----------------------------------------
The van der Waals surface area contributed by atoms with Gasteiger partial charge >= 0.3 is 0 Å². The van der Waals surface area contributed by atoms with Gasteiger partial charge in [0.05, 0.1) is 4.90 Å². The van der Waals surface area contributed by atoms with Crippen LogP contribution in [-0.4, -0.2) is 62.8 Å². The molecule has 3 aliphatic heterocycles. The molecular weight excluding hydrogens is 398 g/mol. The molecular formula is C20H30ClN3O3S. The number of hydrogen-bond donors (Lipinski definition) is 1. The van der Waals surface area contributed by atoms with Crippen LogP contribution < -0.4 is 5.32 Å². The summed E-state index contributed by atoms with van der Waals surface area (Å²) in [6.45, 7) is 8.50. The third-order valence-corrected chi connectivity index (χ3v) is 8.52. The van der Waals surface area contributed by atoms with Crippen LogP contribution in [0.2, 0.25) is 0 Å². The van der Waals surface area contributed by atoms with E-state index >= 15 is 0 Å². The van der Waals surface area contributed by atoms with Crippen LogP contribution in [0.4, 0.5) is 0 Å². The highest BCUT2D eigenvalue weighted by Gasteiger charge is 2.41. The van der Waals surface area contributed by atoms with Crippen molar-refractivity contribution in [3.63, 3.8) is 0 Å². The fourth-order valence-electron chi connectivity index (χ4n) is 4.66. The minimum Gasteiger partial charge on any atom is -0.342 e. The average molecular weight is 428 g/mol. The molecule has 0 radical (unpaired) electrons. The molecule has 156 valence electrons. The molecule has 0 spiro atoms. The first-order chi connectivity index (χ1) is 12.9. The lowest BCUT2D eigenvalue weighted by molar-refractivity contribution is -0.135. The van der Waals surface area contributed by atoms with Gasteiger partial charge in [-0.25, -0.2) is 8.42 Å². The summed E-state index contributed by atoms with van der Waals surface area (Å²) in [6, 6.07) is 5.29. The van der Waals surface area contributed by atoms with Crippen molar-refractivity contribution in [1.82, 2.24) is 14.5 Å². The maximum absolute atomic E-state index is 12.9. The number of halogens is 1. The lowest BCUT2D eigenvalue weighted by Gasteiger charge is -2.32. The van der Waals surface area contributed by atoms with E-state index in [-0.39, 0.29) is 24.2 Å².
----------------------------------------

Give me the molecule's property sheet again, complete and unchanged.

The van der Waals surface area contributed by atoms with Gasteiger partial charge >= 0.3 is 0 Å². The van der Waals surface area contributed by atoms with Gasteiger partial charge in [0.05, 0.1) is 4.90 Å². The van der Waals surface area contributed by atoms with Crippen LogP contribution in [-0.4, -0.2) is 62.8 Å². The molecule has 3 aliphatic heterocycles. The molecular weight excluding hydrogens is 398 g/mol. The molecular formula is C20H30ClN3O3S. The number of hydrogen-bond donors (Lipinski definition) is 1. The van der Waals surface area contributed by atoms with Crippen LogP contribution < -0.4 is 5.32 Å². The summed E-state index contributed by atoms with van der Waals surface area (Å²) in [6.45, 7) is 8.50. The third-order valence-corrected chi connectivity index (χ3v) is 8.52. The van der Waals surface area contributed by atoms with Crippen LogP contribution in [0.2, 0.25) is 0 Å². The van der Waals surface area contributed by atoms with E-state index >= 15 is 0 Å². The van der Waals surface area contributed by atoms with Crippen LogP contribution in [0.4, 0.5) is 0 Å². The highest BCUT2D eigenvalue weighted by Gasteiger charge is 2.41. The van der Waals surface area contributed by atoms with Crippen molar-refractivity contribution in [3.63, 3.8) is 0 Å². The fourth-order valence-electron chi connectivity index (χ4n) is 4.66. The minimum Gasteiger partial charge on any atom is -0.342 e. The average molecular weight is 428 g/mol. The molecule has 0 radical (unpaired) electrons. The molecule has 156 valence electrons. The molecule has 0 spiro atoms. The first-order chi connectivity index (χ1) is 12.9. The lowest BCUT2D eigenvalue weighted by molar-refractivity contribution is -0.135. The van der Waals surface area contributed by atoms with Gasteiger partial charge in [-0.25, -0.2) is 8.42 Å². The summed E-state index contributed by atoms with van der Waals surface area (Å²) in [6, 6.07) is 5.29. The van der Waals surface area contributed by atoms with Crippen molar-refractivity contribution in [1.82, 2.24) is 14.5 Å². The maximum absolute atomic E-state index is 12.9. The number of halogens is 1. The lowest BCUT2D eigenvalue weighted by Gasteiger charge is -2.32. The van der Waals surface area contributed by atoms with E-state index in [-0.39, 0.29) is 24.2 Å².